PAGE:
I've always been rather sceptical of people who claim their alma mater was the making of them, but breaking into the shrinking world of journalism would certainly have been a lot harder without the highly enjoyable experience of studying PPE at York. The room to experiment with student journalism and forge links with local newspapers was certainly part of it, but the inter-disciplinary nature of the course itself is something I have frequently been thankful for.
In a world of mathematical illiterates, the rigour of the economics syllabus helped me move from local papers in York and Birmingham into business journalism at the Financial Times and Daily Telegraph. I would have been even more at sea running the national news desk or the Washington office of the Guardian without the basic understanding of political theory that York provided.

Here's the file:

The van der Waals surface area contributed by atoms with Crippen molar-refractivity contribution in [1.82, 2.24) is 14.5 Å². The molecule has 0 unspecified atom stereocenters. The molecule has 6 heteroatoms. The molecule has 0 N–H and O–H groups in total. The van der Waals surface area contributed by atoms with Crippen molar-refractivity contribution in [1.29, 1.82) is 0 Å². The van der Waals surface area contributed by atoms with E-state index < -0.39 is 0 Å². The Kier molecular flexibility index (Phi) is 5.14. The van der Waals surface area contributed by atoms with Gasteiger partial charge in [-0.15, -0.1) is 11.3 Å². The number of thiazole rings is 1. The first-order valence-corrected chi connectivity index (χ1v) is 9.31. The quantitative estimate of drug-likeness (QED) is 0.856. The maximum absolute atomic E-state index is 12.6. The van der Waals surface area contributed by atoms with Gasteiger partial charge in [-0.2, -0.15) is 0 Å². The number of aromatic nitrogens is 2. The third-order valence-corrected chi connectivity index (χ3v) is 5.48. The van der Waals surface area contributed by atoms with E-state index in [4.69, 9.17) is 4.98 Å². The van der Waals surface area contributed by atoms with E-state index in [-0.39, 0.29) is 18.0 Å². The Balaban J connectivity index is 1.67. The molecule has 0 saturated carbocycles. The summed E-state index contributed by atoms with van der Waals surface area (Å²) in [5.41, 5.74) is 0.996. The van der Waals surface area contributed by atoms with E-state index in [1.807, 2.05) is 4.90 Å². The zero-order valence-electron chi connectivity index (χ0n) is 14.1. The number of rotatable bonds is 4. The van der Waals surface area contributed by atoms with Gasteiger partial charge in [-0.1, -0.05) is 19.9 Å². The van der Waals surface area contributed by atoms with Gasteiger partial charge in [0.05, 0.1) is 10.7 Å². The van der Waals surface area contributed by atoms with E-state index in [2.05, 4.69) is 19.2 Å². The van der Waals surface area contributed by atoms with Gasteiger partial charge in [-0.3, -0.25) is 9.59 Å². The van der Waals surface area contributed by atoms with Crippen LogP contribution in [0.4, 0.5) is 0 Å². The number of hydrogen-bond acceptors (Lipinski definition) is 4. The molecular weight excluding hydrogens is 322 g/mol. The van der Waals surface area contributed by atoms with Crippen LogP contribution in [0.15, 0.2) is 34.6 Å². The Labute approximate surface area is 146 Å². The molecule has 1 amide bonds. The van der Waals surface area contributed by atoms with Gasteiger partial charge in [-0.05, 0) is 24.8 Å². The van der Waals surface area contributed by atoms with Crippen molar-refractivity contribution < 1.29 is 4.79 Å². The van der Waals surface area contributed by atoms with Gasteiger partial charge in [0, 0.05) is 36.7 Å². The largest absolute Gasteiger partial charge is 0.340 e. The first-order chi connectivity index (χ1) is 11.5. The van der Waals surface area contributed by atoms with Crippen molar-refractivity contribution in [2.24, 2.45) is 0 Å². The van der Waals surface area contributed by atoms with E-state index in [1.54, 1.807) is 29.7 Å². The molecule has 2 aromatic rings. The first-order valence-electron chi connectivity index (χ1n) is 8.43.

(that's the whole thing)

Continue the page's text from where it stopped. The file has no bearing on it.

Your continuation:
It's a course and a university that lets you find your own path rather than taking you by the hand, but if, like me, you've never been entirely sure where that path will lead, you'll love it.
Most of all, I think the practical and unpretentious way philosophy is taught brings life skills that most professions would benefit from - from confidence with language and complexity, to arguing the toss with aggressive spin doctors.